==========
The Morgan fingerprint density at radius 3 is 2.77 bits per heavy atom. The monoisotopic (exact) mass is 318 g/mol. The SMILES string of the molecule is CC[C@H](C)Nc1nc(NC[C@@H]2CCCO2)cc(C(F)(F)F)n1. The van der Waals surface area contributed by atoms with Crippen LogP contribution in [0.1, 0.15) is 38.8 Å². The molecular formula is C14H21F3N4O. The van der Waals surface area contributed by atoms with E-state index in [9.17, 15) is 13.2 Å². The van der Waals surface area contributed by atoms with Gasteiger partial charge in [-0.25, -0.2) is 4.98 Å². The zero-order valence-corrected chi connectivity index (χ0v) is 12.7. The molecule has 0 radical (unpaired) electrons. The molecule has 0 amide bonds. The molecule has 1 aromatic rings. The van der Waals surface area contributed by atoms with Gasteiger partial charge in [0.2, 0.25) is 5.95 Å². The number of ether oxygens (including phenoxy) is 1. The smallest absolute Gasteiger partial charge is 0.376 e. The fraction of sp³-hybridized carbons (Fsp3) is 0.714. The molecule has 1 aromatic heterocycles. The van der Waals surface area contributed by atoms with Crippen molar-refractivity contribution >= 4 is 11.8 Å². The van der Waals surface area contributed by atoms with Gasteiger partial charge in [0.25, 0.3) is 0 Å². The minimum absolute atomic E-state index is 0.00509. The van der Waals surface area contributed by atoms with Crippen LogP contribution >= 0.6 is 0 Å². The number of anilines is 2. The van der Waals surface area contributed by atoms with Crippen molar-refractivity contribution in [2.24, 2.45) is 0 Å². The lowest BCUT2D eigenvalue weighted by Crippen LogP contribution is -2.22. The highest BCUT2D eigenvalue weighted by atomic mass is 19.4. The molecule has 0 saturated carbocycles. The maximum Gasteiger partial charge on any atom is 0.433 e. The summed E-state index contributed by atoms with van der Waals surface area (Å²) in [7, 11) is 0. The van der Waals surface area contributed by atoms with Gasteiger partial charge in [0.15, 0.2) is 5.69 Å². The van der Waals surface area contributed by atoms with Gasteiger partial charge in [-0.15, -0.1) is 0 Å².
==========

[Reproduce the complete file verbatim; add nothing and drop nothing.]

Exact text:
The Morgan fingerprint density at radius 3 is 2.77 bits per heavy atom. The monoisotopic (exact) mass is 318 g/mol. The SMILES string of the molecule is CC[C@H](C)Nc1nc(NC[C@@H]2CCCO2)cc(C(F)(F)F)n1. The van der Waals surface area contributed by atoms with Crippen LogP contribution in [0.1, 0.15) is 38.8 Å². The molecular formula is C14H21F3N4O. The van der Waals surface area contributed by atoms with E-state index in [9.17, 15) is 13.2 Å². The van der Waals surface area contributed by atoms with Gasteiger partial charge in [-0.25, -0.2) is 4.98 Å². The zero-order valence-corrected chi connectivity index (χ0v) is 12.7. The molecule has 0 radical (unpaired) electrons. The molecule has 0 amide bonds. The molecule has 1 aromatic rings. The van der Waals surface area contributed by atoms with Gasteiger partial charge in [0.2, 0.25) is 5.95 Å². The number of ether oxygens (including phenoxy) is 1. The smallest absolute Gasteiger partial charge is 0.376 e. The fraction of sp³-hybridized carbons (Fsp3) is 0.714. The molecule has 1 aromatic heterocycles. The van der Waals surface area contributed by atoms with Crippen molar-refractivity contribution >= 4 is 11.8 Å². The van der Waals surface area contributed by atoms with Gasteiger partial charge in [0.25, 0.3) is 0 Å². The minimum absolute atomic E-state index is 0.00509. The van der Waals surface area contributed by atoms with Crippen LogP contribution >= 0.6 is 0 Å². The number of anilines is 2. The van der Waals surface area contributed by atoms with Crippen molar-refractivity contribution in [2.24, 2.45) is 0 Å². The lowest BCUT2D eigenvalue weighted by Crippen LogP contribution is -2.22. The highest BCUT2D eigenvalue weighted by atomic mass is 19.4. The molecule has 0 saturated carbocycles. The maximum Gasteiger partial charge on any atom is 0.433 e. The summed E-state index contributed by atoms with van der Waals surface area (Å²) in [7, 11) is 0. The van der Waals surface area contributed by atoms with Gasteiger partial charge in [0.15, 0.2) is 5.69 Å². The van der Waals surface area contributed by atoms with Gasteiger partial charge in [-0.15, -0.1) is 0 Å².